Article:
In October of 2018, the World Bank and the Government of Tanzania cosponsored the first Lake Victoria Challenge (LVC). Set on the southern shore of Lake Victoria, in the city of Mwanza, the event is intended to promote the development of delivery drones.
It’s a good spot for such a gathering; Lake Victoria is the largest lake in Africa, and the towns and villages scattered across its islands and along its shores could benefit from drones that transport goods.
In addition to a symposium on drone policy, the LVC featured demos from a handful of European delivery-drone companies. The German company Wingcopter flew its high-speed cargo drone, which has a range of 100 kilometers and a maximum payload of 6 kilograms. The drone takes off vertically, then its propellers rotate 90 degrees for efficient fixed-wing flight.
RigiTech, a company based in Switzerland, sees its drone as a cargo workhorse. The boxy interior can hold up to 15 liters in volume, and the drone is both rugged and easy to repair—important features when operating in areas with little infrastructure.
The drone from Stockholm-based Globhe is designed for high-speed delivery of medical supplies and blood samples for humanitarian organizations. It can also be equipped with a camera to provide data for automated image analysis after disasters. While Globhe is optimistic about the future business potential for cargo deliveries, company representatives say that today’s restrictive regulations have shifted its current focus to aerial mapping.
Lake Victoria’s shores are home to a diverse population of birds—including hawks that didn’t always appreciate robotic intrusions into their airspace. While the hawks were mostly just curious, they occasionally made close feints at the drones. As far as we know, no drones (and no birds) were harmed during the LVC. But the avian harassment was a reminder that drones will have to deal with a variety of natural hazards.
Juma Island is one of nearly 1000 islands in Lake Victoria. Most of Juma’s inhabitants make their living by fishing, as do the residents of many of the other islands. Currently, these fishing communities rely on middlemen with motorboats to bring their catch to the market in Mwanza. During the LVC, the Zurich-based startup Wingtra demonstrated that its drone could fly autonomously to Juma. One day, larger cargo drones might transport fish to market.
On the day of Wingtra’s mission to Juma, the weather was ominous, with tornadoes in the forecast. But if cargo drones are to operate commercially, they’ll need to make deliveries even if conditions aren’t optimal. On mission day, Wingtra representatives got reports of multiple waterspouts touching down over the lake but decided to fly their bright orange drone anyway.
At the LVC launch area, safety-crew members and Juma community leaders gathered around two members of the Wingtra team who were monitoring their drone’s flight. While the drone flew autonomously, the Wingtra technicians watched it closely throughout the flight in case some emergency required them to take the controls.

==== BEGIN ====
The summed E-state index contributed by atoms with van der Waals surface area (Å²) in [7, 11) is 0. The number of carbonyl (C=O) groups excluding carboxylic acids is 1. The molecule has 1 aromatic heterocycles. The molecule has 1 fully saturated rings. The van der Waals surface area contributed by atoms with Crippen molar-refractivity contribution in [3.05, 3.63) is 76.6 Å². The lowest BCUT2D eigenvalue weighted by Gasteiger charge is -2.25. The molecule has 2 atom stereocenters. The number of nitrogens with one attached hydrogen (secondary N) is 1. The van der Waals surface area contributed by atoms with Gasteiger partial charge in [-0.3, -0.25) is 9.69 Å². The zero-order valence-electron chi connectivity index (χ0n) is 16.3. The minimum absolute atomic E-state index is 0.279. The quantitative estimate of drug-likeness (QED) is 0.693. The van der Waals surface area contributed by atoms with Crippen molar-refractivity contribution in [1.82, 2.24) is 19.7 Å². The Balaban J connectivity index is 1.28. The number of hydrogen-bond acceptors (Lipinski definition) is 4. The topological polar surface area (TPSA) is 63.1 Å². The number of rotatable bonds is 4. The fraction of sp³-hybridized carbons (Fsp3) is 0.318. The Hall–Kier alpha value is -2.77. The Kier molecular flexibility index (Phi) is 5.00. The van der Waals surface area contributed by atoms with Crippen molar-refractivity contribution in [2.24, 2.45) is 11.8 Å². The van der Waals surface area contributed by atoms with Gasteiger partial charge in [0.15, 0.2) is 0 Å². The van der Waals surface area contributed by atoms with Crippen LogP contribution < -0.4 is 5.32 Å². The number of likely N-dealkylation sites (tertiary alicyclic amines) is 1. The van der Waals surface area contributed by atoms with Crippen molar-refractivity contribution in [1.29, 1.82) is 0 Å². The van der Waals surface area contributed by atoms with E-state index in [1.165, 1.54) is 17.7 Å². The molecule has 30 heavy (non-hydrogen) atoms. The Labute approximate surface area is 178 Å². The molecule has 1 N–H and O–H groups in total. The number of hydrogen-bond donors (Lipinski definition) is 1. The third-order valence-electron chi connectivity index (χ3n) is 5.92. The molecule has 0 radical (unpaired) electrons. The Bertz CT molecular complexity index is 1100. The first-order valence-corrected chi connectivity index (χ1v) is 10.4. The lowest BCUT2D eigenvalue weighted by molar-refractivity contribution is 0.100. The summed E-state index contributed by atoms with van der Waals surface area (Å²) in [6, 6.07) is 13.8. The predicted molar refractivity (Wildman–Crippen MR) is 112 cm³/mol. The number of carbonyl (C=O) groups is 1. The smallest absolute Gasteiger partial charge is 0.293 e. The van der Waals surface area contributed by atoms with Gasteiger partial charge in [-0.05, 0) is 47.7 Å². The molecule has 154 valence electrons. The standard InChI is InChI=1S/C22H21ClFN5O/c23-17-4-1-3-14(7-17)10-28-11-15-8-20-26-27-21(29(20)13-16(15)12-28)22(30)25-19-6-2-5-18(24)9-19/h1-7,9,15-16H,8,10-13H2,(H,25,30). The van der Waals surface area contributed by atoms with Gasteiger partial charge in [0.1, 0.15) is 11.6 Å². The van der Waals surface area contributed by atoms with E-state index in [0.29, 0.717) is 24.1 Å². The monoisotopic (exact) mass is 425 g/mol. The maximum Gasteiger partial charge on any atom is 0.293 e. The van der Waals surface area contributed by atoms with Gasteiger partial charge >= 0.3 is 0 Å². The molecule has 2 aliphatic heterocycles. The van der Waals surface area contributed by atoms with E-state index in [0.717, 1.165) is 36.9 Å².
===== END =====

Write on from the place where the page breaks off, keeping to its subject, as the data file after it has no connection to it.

On Juma, the Wingtra demonstration drew many curious bystanders. Island residents waited for well over an hour after bad weather delayed the launch, but they were rewarded when the drone finally arrived and landed flawlessly on a smooth patch of sandy beach.
While all of the companies demonstrating delivery drones at the LVC were from Europe, Tanzania is developing its own drone industry. One of the primary challenges for local companies is the availability of affordable materials and components that are also easy to fix. That’s why Tanzanian native Bornlove Ntikha designed a drone made partially of bamboo.
With a bamboo frame, simple motors, and about US $60 worth of electronics, Ntikha’s drone made a successful test flight at the LVC. Drones like his are able to carry small cameras for short periods of time. In Tanzania, that capability can enable an entrepreneur to start a small business taking aerial photos or performing agriculture surveys.
Leka Tingitana is the managing director of Tanzania Flying Labs, an organization that promotes drones for social good. He used the LVC as an opportunity to introduce drone technology to students in nearby schools. Leka hopes to inspire the next generation of drone pilots, who will be able to fulfill the growing demand for drone services across Tanzania.
There is already substantial demand for drone services in Tanzania, particularly for aerial photography and the creation of high-resolution community maps. For example, most small farmers in Tanzania don’t have official titles to their land, and being able to define the boundaries of the farm with an aerial map allows them to take out loans against their land to fund improvements.
During Tingitana’s demonstration at a high school, the students seemed fascinated by the drones. Those interested in studying the technology and its applications may go on to institutions like the State University of Zanzibar, which has an active drone lab; the university has been collaborating on the Zanzibar Mapping Initiative for years.
Drone innovation will also continue at the Lake Victoria Challenge, which is planning its next event—with more competitions for cargo drones—for late November 2019.